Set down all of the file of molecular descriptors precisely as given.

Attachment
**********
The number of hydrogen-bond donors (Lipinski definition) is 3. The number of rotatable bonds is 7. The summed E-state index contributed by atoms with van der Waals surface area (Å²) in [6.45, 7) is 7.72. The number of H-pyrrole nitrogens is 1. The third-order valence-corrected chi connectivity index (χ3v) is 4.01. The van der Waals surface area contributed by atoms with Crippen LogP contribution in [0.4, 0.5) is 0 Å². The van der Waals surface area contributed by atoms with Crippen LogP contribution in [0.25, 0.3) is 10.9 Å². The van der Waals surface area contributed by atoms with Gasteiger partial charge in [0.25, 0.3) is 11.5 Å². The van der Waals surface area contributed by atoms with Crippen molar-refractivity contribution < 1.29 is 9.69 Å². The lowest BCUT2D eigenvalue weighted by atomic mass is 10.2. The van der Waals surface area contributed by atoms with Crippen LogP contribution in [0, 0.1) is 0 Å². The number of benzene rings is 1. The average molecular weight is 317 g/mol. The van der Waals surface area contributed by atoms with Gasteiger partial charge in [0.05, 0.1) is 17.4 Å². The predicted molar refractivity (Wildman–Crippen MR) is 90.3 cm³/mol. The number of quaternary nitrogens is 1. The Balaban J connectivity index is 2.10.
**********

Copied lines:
The number of hydrogen-bond donors (Lipinski definition) is 3. The number of rotatable bonds is 7. The summed E-state index contributed by atoms with van der Waals surface area (Å²) in [6.45, 7) is 7.72. The number of H-pyrrole nitrogens is 1. The third-order valence-corrected chi connectivity index (χ3v) is 4.01. The van der Waals surface area contributed by atoms with Crippen LogP contribution in [0.4, 0.5) is 0 Å². The van der Waals surface area contributed by atoms with Crippen LogP contribution in [0.25, 0.3) is 10.9 Å². The van der Waals surface area contributed by atoms with Gasteiger partial charge in [0.25, 0.3) is 11.5 Å². The van der Waals surface area contributed by atoms with Crippen molar-refractivity contribution < 1.29 is 9.69 Å². The lowest BCUT2D eigenvalue weighted by atomic mass is 10.2. The van der Waals surface area contributed by atoms with Crippen LogP contribution in [0, 0.1) is 0 Å². The number of benzene rings is 1. The average molecular weight is 317 g/mol. The van der Waals surface area contributed by atoms with Gasteiger partial charge in [0.05, 0.1) is 17.4 Å². The predicted molar refractivity (Wildman–Crippen MR) is 90.3 cm³/mol. The number of quaternary nitrogens is 1. The Balaban J connectivity index is 2.10.